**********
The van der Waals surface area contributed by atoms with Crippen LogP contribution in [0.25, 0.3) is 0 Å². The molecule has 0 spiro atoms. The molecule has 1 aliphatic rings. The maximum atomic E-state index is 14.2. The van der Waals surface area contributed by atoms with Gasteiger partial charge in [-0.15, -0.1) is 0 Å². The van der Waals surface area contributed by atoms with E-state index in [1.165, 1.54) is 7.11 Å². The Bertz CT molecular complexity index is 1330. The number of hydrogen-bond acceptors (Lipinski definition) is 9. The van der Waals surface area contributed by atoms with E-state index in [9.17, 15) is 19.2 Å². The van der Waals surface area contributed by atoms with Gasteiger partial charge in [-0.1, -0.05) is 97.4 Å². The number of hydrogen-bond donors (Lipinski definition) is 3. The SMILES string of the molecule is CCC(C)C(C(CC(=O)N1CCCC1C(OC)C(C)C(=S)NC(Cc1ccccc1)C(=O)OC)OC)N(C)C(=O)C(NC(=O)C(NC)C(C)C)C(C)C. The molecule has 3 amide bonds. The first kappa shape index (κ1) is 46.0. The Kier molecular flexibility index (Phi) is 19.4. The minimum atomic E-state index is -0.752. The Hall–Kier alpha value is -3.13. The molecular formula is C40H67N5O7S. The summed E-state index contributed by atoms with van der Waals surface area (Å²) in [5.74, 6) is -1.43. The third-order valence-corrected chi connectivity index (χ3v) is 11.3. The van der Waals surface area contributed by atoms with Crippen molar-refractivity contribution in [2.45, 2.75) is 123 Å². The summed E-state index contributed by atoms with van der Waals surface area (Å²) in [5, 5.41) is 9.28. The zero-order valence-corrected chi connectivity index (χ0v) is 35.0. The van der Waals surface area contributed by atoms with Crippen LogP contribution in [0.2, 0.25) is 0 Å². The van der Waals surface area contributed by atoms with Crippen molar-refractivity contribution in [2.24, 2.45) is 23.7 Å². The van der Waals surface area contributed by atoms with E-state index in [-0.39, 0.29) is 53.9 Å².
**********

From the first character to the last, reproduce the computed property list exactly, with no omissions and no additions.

The van der Waals surface area contributed by atoms with Crippen LogP contribution in [0.25, 0.3) is 0 Å². The molecule has 0 spiro atoms. The molecule has 1 aliphatic rings. The maximum atomic E-state index is 14.2. The van der Waals surface area contributed by atoms with Gasteiger partial charge in [-0.15, -0.1) is 0 Å². The van der Waals surface area contributed by atoms with E-state index in [1.165, 1.54) is 7.11 Å². The Bertz CT molecular complexity index is 1330. The number of hydrogen-bond acceptors (Lipinski definition) is 9. The van der Waals surface area contributed by atoms with E-state index in [9.17, 15) is 19.2 Å². The van der Waals surface area contributed by atoms with Gasteiger partial charge in [-0.1, -0.05) is 97.4 Å². The number of hydrogen-bond donors (Lipinski definition) is 3. The SMILES string of the molecule is CCC(C)C(C(CC(=O)N1CCCC1C(OC)C(C)C(=S)NC(Cc1ccccc1)C(=O)OC)OC)N(C)C(=O)C(NC(=O)C(NC)C(C)C)C(C)C. The molecule has 3 amide bonds. The first kappa shape index (κ1) is 46.0. The Kier molecular flexibility index (Phi) is 19.4. The minimum atomic E-state index is -0.752. The Hall–Kier alpha value is -3.13. The molecular formula is C40H67N5O7S. The summed E-state index contributed by atoms with van der Waals surface area (Å²) in [5.74, 6) is -1.43. The third-order valence-corrected chi connectivity index (χ3v) is 11.3. The van der Waals surface area contributed by atoms with Crippen molar-refractivity contribution in [2.45, 2.75) is 123 Å². The summed E-state index contributed by atoms with van der Waals surface area (Å²) in [5, 5.41) is 9.28. The zero-order valence-corrected chi connectivity index (χ0v) is 35.0. The van der Waals surface area contributed by atoms with Crippen LogP contribution in [0.2, 0.25) is 0 Å². The van der Waals surface area contributed by atoms with Crippen molar-refractivity contribution in [2.24, 2.45) is 23.7 Å². The van der Waals surface area contributed by atoms with E-state index in [-0.39, 0.29) is 53.9 Å².